Hello, McFly? Can’t You See That Nothing Is Changing?

In the “Back to the Future” movie series when the obvious is overlooked, they use the phrase, “Hello McFly” to insinuate that there was something obvious that was missed or overlooked.  I can’t help but ask the same question … has anyone noticed that major outcomes are not improving with the new Department of Child Safety?

In May of 2014 Governor Brewer created this new department with the intent of improving performance and outcomes for kids in care.  And where are we?  In the third quarter of 2014 there were more than 16,000 kids in care. Today, there are more than 19,000.  Despite the fact that the number of kids in care has declined nationally, Arizona is increasing the number of kids in care.Out of Home foster Care

Source:  Child Trends DATA BANK, Foster Care, “Indicators on Children and Youth”, Updated: December 2015; and Child Maltreatment Report, Children’s Bureau (2000-2014); Arizona Semi-Annual Child Welfare Report on Child Welfare (March 200- December 2015).

If there was no other fact to examine, we have to ask ourselves why we are taking kids away from their homes at such a greater rate than what is happening nationally?  Something is wrong! “Hello McFly?”

Some may argue that the number of kids in care is not really a measure that tells how DCS is actually performing because there are other issues at hand.  For example, when the number first started growing so dramatically the economy and recession were blamed.  The worst is now behind us and yet the numbers continue to grow at alarming rates in Arizona versus other states.  Some blame that prevention programs were cut at the start of the recession and this drove the intake numbers.  There are two sides to that story.  First, there were some dollars provided for in-home services that were redirected to foster care.  Bad call.  Second, there are new dollars that the legislature has assigned to prevention and to their credit, they have put some controls on that allocation.  There is a need for much greater control on what is happening with our children!  “Hello, McFly?”

The DCS Legislative Oversight Committee has developed a report for the key measures that align with national evaluation of performance.  Two of those key measures include length of time in care and change in congregate care that will demonstrate how or if we are improving outcomes in our system.  So let’s look at how we are doing there.

Here is a simple chart that shows how may kids are in care and for what length of time.  More and more kids are spending more and more time in care, away from family and support that can best help them flourish.

Length of time in careSource:  Arizona Semi-Annual Child Welfare Report on Child Welfare (March 2000-December 2015)

While this chart shows the total numbers, the percentages of kids and the time have not improved. This is an important outcome that DCS needs to make a priority!

The following chart shows where kids in care are placed.  I was both surprised and pleased the first time I saw this chart that so many kids that are taken in to care get placed with relatives.  In the same vein, I am equally surprised but disappointed at the growth in numbers of kids in congregate care settings. Placement type This number is up 50% since 3Q 2014 and must stop.  It not only obvious (“Hello McFly”) that the best setting for a young person is in a family, but the costs of congregate care the highest of any other type.  Use of congregate care for our children must stop and this must be a priority for DCS.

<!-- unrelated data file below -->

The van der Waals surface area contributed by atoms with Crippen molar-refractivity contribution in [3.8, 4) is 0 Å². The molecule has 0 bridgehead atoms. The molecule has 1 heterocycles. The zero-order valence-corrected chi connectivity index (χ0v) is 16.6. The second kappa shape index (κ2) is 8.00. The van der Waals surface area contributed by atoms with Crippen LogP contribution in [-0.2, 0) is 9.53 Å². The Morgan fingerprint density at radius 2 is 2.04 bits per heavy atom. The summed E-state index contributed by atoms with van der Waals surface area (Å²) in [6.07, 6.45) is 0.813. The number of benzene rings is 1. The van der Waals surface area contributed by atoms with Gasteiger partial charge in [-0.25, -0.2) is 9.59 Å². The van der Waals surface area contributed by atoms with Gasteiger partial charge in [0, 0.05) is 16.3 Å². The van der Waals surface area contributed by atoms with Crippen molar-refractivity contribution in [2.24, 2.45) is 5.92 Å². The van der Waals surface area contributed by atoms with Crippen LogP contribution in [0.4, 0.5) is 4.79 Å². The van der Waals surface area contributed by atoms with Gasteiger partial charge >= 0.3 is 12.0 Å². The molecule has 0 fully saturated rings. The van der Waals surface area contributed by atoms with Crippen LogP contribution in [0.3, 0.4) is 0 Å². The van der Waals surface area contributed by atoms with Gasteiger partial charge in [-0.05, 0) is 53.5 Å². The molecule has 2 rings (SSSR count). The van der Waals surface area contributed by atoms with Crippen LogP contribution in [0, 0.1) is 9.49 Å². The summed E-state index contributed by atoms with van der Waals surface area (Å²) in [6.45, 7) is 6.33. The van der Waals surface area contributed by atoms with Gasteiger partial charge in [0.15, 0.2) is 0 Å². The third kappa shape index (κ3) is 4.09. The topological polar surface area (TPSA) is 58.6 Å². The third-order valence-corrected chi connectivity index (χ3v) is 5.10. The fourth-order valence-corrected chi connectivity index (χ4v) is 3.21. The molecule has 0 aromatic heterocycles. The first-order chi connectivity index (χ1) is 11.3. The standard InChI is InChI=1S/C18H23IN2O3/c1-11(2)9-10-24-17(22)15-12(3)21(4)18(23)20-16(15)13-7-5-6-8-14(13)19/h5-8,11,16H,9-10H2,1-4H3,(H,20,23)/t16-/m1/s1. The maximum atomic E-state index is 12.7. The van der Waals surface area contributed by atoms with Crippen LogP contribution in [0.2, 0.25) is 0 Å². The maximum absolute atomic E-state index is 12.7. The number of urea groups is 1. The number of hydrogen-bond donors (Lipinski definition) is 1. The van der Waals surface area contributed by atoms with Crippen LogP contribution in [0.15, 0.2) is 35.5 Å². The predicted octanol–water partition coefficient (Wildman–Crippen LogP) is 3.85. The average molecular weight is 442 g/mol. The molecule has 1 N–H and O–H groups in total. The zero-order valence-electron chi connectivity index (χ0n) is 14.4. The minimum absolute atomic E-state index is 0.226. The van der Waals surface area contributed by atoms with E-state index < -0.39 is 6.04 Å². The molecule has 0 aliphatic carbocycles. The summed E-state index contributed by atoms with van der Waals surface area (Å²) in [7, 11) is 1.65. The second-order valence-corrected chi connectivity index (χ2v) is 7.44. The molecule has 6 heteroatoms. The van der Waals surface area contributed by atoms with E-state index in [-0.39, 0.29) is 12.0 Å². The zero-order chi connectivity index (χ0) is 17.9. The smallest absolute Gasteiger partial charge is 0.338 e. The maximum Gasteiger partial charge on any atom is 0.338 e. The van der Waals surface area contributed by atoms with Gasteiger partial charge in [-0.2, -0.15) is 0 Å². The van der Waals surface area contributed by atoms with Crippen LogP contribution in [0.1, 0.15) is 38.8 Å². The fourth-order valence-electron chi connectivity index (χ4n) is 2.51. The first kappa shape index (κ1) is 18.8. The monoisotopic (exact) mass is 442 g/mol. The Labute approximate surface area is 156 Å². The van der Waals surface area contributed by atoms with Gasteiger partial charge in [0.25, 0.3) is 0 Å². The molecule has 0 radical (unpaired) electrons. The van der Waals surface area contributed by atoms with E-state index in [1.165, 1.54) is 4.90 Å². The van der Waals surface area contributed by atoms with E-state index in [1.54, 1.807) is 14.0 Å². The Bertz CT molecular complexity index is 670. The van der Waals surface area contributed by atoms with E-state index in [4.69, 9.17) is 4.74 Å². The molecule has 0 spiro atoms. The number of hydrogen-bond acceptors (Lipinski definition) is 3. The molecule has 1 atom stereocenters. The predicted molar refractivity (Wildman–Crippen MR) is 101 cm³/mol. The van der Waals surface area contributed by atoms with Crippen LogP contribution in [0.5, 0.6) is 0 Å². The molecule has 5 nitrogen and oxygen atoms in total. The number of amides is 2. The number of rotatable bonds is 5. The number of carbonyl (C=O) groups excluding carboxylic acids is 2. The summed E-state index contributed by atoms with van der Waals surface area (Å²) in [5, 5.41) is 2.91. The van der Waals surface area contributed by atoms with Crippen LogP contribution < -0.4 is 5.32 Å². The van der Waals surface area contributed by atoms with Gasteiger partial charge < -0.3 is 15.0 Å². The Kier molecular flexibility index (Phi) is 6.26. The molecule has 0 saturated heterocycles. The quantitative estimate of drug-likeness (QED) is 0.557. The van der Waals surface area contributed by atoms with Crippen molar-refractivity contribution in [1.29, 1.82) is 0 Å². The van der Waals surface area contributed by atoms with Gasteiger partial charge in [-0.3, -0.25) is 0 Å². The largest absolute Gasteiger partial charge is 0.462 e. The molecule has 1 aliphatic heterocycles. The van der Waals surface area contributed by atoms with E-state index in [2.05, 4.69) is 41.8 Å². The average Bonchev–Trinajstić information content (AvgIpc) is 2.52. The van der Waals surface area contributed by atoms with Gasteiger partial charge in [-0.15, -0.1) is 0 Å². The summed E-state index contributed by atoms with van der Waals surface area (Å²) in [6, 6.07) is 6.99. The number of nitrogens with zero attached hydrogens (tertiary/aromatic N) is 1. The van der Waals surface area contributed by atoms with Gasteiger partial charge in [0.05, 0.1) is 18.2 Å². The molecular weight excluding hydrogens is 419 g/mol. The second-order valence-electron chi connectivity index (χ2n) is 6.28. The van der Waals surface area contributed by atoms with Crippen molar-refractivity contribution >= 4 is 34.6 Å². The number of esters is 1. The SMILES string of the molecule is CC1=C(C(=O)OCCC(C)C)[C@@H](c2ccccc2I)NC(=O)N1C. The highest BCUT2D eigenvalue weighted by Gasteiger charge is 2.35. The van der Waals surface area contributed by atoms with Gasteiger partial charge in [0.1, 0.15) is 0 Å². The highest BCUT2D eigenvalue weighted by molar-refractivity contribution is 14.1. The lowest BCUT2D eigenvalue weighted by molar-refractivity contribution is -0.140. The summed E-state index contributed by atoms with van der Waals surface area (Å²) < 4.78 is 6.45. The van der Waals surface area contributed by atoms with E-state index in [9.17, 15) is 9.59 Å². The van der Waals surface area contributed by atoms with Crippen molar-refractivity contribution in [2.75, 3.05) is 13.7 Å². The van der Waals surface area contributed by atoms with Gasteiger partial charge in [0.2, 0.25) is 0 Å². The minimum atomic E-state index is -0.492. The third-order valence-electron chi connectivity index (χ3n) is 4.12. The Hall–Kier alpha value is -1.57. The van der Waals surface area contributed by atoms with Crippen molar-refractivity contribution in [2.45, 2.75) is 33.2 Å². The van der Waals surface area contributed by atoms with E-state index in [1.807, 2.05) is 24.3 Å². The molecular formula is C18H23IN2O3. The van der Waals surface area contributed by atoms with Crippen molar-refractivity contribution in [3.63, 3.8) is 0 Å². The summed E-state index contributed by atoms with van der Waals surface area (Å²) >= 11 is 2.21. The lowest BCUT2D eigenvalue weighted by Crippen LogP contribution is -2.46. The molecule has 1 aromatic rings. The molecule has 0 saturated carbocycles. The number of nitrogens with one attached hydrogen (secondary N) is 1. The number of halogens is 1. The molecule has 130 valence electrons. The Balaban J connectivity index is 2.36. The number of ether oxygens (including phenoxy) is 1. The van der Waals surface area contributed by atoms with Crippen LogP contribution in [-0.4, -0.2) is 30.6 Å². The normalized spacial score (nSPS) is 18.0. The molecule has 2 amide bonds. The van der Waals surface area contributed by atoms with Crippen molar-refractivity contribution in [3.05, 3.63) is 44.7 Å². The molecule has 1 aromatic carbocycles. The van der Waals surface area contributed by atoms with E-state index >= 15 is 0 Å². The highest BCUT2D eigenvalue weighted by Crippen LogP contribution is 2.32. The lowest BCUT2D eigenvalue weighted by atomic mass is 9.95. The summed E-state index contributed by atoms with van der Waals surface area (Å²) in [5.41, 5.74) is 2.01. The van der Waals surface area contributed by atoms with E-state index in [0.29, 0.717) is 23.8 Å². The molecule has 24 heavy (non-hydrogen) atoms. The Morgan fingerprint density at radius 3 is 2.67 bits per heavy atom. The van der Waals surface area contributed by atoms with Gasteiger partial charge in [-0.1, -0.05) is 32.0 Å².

Source:  Arizona Semi-Annual Child Welfare Report on Child Welfare (March 2000-December 2015)

In previous postings I have pointed out that when kids go into foster care it is undeniably traumatic. It is traumatic to their well-being.  This is demonstrated in the fact that only 39% of Arizona kids in care graduate from high school and less than 3% ever graduate from college.  I recently heard a great question about foster care: “Is the cure worse than the disease?”.  What a sad question to ask, but probably a good one.  The budget for DCS is equivalent to more than $40,000 per child in care.  We are spending inordinate amounts of money on our system with poor outcomes.  We need to just ask the question that other than children who are subjected to criminal conduct situations, are we really improving their opportunity for a happy, successful life my taking them in to foster care?

So what do we do?

In a June 15, 2016 press release the Department wrote about measuring “progress by the numbers.”  Unfortunately, they are measuring he WRONG numbers.  I would encourage you to check out the news release and see for yourself.  The department is reporting on activity, not outcomes!  “Hello McFly!”

For my 15 years of being a foster parent this is how the department talked about what they were doing.  From a business perspective, it is akin to a sales people talk about how many presentations they made or how many free samples they gave away.  It doesn’t matter!  When it comes to sales, all that matters are the outcomes or how much you sold.  If you sell a lot, you are a great sales person.

It’s time that our elected representatives hold DCS accountable for outcomes in numbers that relate to kids in care, numbers in congregate care and length of time they spend in care.  Processes are broken, we are failing in improving our system and kids are suffering.  If we do not focus on improving outcomes for any kid in care, then we have little to no chance of actually improving the opportunity for them to have happy and successful lives ….. “Hello McFly!”

To me, it’s obvious that we are no better off with the new DCS.  I am disappointed that elected leaders just shuffled the deck chairs.  All the while, the well-being of more than 19,000 kids is sinking.

Do you have a comment or suggestion, please leave one!  Thank you!

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